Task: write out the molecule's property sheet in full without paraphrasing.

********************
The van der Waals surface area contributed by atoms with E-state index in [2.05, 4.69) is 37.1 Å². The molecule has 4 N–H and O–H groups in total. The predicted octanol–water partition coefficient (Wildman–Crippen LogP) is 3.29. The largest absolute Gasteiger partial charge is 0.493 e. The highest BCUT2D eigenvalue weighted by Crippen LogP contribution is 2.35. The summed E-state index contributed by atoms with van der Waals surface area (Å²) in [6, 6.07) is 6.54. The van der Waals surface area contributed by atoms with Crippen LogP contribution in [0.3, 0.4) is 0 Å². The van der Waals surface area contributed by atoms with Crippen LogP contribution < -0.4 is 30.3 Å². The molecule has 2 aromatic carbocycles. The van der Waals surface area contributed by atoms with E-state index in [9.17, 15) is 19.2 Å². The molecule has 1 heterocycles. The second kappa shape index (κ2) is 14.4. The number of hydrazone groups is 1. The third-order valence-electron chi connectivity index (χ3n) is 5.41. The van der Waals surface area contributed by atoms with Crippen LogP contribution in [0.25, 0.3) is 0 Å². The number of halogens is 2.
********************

The van der Waals surface area contributed by atoms with E-state index in [2.05, 4.69) is 37.1 Å². The molecule has 4 N–H and O–H groups in total. The predicted octanol–water partition coefficient (Wildman–Crippen LogP) is 3.29. The largest absolute Gasteiger partial charge is 0.493 e. The highest BCUT2D eigenvalue weighted by Crippen LogP contribution is 2.35. The summed E-state index contributed by atoms with van der Waals surface area (Å²) in [6, 6.07) is 6.54. The van der Waals surface area contributed by atoms with Crippen LogP contribution in [0.3, 0.4) is 0 Å². The van der Waals surface area contributed by atoms with Crippen LogP contribution < -0.4 is 30.3 Å². The molecule has 2 aromatic carbocycles. The van der Waals surface area contributed by atoms with E-state index in [9.17, 15) is 19.2 Å². The molecule has 1 heterocycles. The second kappa shape index (κ2) is 14.4. The number of hydrazone groups is 1. The third-order valence-electron chi connectivity index (χ3n) is 5.41. The van der Waals surface area contributed by atoms with Crippen LogP contribution in [0.25, 0.3) is 0 Å². The number of halogens is 2.